Thursday, September 11, 2003
Things Look a Little Different in This Light
A friend of mine, a prominent American neoconservative intellectual no less, is, as I write this, spending some time in Israel, there to attend the wedding of one of his two precious daughters to an Israeli citizen, a couple that intends to live permanently, and raise a family, in that country.
Before he left I wished my friend well, but not without expressing my concerns about the ongoing violence, terrorist attacks and otherwise, in that great country. And I, a Catholic, shared with him, a Jew, part of a favorite Psalm that seemed appropriate under the circumstances.
I asked him if it would be okay for me, as a Catholic, to pray for the safety of him, his family, and, as I normally do, for of all Israel, during his trip. He assured me that was not only acceptable, but much appreciated.
And so I did, and so I have continued, not really thinking much at first about how badly needed my prayers would turn out to be.
I was disgusted, but, sad to say, not entirely surprised, to read the latest news out of the region: here, here, here, and here, the ongoing situation offering plenty of opportunities for blame all around: Blame against Israelis, the Palestinians, the U.S., and the obscenely wide variety of “interested” parties around the world.
These stories always disappoint and sadden me, even when, by their very familiarity, tragic in and of itself, they lose their ability to shock
I’ll say this, though, my friend’s visit to Israel, this week and at this particular moment, and for this special occasion, casts a new light on such stories.
This is -- this should be -- a moment of joy for my friend and his family. It is a private celebration, I grant you, one that strangers need know nothing more about. And yet it is a moment of expected normalcy, if you will, a time when a loving family shouldn’t need to concern itself about anything so heinous as terrorism, whether it is random and/or indiscriminately and maliciously directed violence or the accumulation of hate from centuries past and present.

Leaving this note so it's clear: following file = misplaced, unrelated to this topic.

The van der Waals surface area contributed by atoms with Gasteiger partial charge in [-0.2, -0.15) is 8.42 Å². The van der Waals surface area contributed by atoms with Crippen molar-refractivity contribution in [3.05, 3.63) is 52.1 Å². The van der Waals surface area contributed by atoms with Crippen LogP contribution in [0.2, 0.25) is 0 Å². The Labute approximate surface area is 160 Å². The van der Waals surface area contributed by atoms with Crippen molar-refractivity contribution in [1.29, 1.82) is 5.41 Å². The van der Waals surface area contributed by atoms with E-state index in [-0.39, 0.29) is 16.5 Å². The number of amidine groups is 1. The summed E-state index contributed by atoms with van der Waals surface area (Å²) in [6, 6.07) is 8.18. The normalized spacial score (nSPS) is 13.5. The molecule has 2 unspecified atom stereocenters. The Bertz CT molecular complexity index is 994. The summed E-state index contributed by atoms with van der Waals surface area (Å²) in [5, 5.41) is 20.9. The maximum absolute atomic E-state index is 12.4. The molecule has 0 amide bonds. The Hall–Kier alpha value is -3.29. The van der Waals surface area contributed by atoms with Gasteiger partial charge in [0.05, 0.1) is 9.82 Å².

For me, though, Israel is now suddenly not such a far-away place. It’s somehow nearer now. My friend is there. With his family. I haven’t had that experience, nor do I “get” that feeling every day. And now the sudden proximity of the intractable mess we call the “Middle East Situation” has afforded me an opportunity to understand the intensity of the feelings of many Americans about the foolishly incessant fighting that occurs in the region -- and the ample blame that only God can dispense there.
I haven’t posted much about the Jewish-Palestinian conflict here for many months, in large part because I had grown tired of the thoughtless, ignorant, and inconsiderate hate mail I have received no matter what I wrote on the subject.
Jews and Zionists called me an apologist for terrorism. Palestinians and those in sympathy with their cause have called me a racist colonialist. I had had enough, and so I gave up.
I guess with this I’m trying again; peeking my head out, as it were. This is but a modest little post. There are no great thoughts or ponderous conclusions here. Just a bit of what I’m thinking today. Have at it, if you want, all my enemies on any side. Rake me over the coals for saying whatever I’ve said or failed to say, or for in the past saying nothing at all. I don’t care anymore.
Sadly, though, I’m anticipating the usual response.
Odd, isn’t it, how the nastiest, meanest, and most thoughtless voices are those that are the loudest, most ignorant, and most hateful, just when a rational, mature, and meaningful dialogue is most needed?The Rittenhouse Review | Copyright 2002-2006 | PERMALINK |